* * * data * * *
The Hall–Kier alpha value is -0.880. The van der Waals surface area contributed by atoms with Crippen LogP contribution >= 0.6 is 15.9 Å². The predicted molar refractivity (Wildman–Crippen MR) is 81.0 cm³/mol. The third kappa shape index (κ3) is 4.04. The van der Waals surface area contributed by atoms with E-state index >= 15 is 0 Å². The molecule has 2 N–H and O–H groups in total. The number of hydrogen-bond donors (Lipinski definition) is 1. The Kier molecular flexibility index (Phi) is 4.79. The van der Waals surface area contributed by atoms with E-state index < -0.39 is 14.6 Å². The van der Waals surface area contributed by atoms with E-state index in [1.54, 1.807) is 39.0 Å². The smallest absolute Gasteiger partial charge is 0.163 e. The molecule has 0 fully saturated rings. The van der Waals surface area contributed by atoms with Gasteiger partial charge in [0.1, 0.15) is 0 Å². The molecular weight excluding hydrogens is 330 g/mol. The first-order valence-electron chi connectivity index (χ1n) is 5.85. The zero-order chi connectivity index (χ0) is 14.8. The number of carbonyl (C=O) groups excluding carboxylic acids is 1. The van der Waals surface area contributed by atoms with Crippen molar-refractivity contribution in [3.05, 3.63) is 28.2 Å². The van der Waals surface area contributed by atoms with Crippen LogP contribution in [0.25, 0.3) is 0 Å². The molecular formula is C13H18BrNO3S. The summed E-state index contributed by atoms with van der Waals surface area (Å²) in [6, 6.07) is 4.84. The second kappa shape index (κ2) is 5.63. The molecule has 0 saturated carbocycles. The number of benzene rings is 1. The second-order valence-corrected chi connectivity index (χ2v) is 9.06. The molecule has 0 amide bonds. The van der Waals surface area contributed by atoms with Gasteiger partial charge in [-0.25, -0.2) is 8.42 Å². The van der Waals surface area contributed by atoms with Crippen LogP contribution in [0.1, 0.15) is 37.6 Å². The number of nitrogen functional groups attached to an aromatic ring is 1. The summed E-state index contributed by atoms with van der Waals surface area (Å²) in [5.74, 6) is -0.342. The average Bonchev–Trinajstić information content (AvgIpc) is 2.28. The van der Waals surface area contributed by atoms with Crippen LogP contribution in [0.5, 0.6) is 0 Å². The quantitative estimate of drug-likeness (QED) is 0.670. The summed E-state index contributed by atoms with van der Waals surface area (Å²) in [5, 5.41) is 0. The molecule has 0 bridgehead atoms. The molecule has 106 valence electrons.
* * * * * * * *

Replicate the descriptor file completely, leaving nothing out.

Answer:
The Hall–Kier alpha value is -0.880. The van der Waals surface area contributed by atoms with Crippen LogP contribution >= 0.6 is 15.9 Å². The predicted molar refractivity (Wildman–Crippen MR) is 81.0 cm³/mol. The third kappa shape index (κ3) is 4.04. The van der Waals surface area contributed by atoms with E-state index >= 15 is 0 Å². The molecule has 2 N–H and O–H groups in total. The number of hydrogen-bond donors (Lipinski definition) is 1. The Kier molecular flexibility index (Phi) is 4.79. The van der Waals surface area contributed by atoms with E-state index < -0.39 is 14.6 Å². The van der Waals surface area contributed by atoms with E-state index in [1.54, 1.807) is 39.0 Å². The smallest absolute Gasteiger partial charge is 0.163 e. The molecule has 0 fully saturated rings. The van der Waals surface area contributed by atoms with Gasteiger partial charge in [0.1, 0.15) is 0 Å². The molecular weight excluding hydrogens is 330 g/mol. The first-order valence-electron chi connectivity index (χ1n) is 5.85. The zero-order chi connectivity index (χ0) is 14.8. The number of carbonyl (C=O) groups excluding carboxylic acids is 1. The van der Waals surface area contributed by atoms with Crippen molar-refractivity contribution in [3.05, 3.63) is 28.2 Å². The van der Waals surface area contributed by atoms with Crippen LogP contribution in [0.25, 0.3) is 0 Å². The molecular formula is C13H18BrNO3S. The summed E-state index contributed by atoms with van der Waals surface area (Å²) in [6, 6.07) is 4.84. The second kappa shape index (κ2) is 5.63. The molecule has 0 saturated carbocycles. The number of benzene rings is 1. The second-order valence-corrected chi connectivity index (χ2v) is 9.06. The molecule has 0 amide bonds. The van der Waals surface area contributed by atoms with Gasteiger partial charge in [-0.25, -0.2) is 8.42 Å². The van der Waals surface area contributed by atoms with Crippen LogP contribution in [0.1, 0.15) is 37.6 Å². The number of nitrogen functional groups attached to an aromatic ring is 1. The summed E-state index contributed by atoms with van der Waals surface area (Å²) in [5.74, 6) is -0.342. The average Bonchev–Trinajstić information content (AvgIpc) is 2.28. The van der Waals surface area contributed by atoms with Crippen LogP contribution in [0.5, 0.6) is 0 Å². The quantitative estimate of drug-likeness (QED) is 0.670. The summed E-state index contributed by atoms with van der Waals surface area (Å²) in [5, 5.41) is 0. The molecule has 0 bridgehead atoms. The molecule has 106 valence electrons.